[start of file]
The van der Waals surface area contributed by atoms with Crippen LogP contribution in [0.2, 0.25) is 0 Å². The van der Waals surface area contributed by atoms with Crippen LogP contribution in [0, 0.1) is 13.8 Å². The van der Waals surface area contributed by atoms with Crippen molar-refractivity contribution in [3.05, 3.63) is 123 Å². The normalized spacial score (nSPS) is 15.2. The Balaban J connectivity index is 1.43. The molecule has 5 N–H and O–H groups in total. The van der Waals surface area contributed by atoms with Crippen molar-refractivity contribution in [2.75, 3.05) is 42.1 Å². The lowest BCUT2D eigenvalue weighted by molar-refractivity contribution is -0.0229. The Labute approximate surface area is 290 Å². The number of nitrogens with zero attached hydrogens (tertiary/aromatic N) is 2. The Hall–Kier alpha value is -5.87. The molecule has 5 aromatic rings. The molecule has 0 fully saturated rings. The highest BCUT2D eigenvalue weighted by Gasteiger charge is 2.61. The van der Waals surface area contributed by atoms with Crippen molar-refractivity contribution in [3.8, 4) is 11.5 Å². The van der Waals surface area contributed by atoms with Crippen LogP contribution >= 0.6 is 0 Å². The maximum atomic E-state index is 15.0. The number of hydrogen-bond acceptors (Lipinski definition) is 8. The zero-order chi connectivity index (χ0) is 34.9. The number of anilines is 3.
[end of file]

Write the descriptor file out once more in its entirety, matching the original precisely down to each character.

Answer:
The van der Waals surface area contributed by atoms with Crippen LogP contribution in [0.2, 0.25) is 0 Å². The van der Waals surface area contributed by atoms with Crippen LogP contribution in [0, 0.1) is 13.8 Å². The van der Waals surface area contributed by atoms with Crippen molar-refractivity contribution in [3.05, 3.63) is 123 Å². The normalized spacial score (nSPS) is 15.2. The Balaban J connectivity index is 1.43. The molecule has 5 N–H and O–H groups in total. The van der Waals surface area contributed by atoms with Crippen molar-refractivity contribution in [2.75, 3.05) is 42.1 Å². The lowest BCUT2D eigenvalue weighted by molar-refractivity contribution is -0.0229. The Labute approximate surface area is 290 Å². The number of nitrogens with zero attached hydrogens (tertiary/aromatic N) is 2. The Hall–Kier alpha value is -5.87. The molecule has 5 aromatic rings. The molecule has 0 fully saturated rings. The highest BCUT2D eigenvalue weighted by Gasteiger charge is 2.61. The van der Waals surface area contributed by atoms with Crippen molar-refractivity contribution in [3.8, 4) is 11.5 Å². The van der Waals surface area contributed by atoms with Crippen LogP contribution >= 0.6 is 0 Å². The maximum atomic E-state index is 15.0. The number of hydrogen-bond acceptors (Lipinski definition) is 8. The zero-order chi connectivity index (χ0) is 34.9. The number of anilines is 3.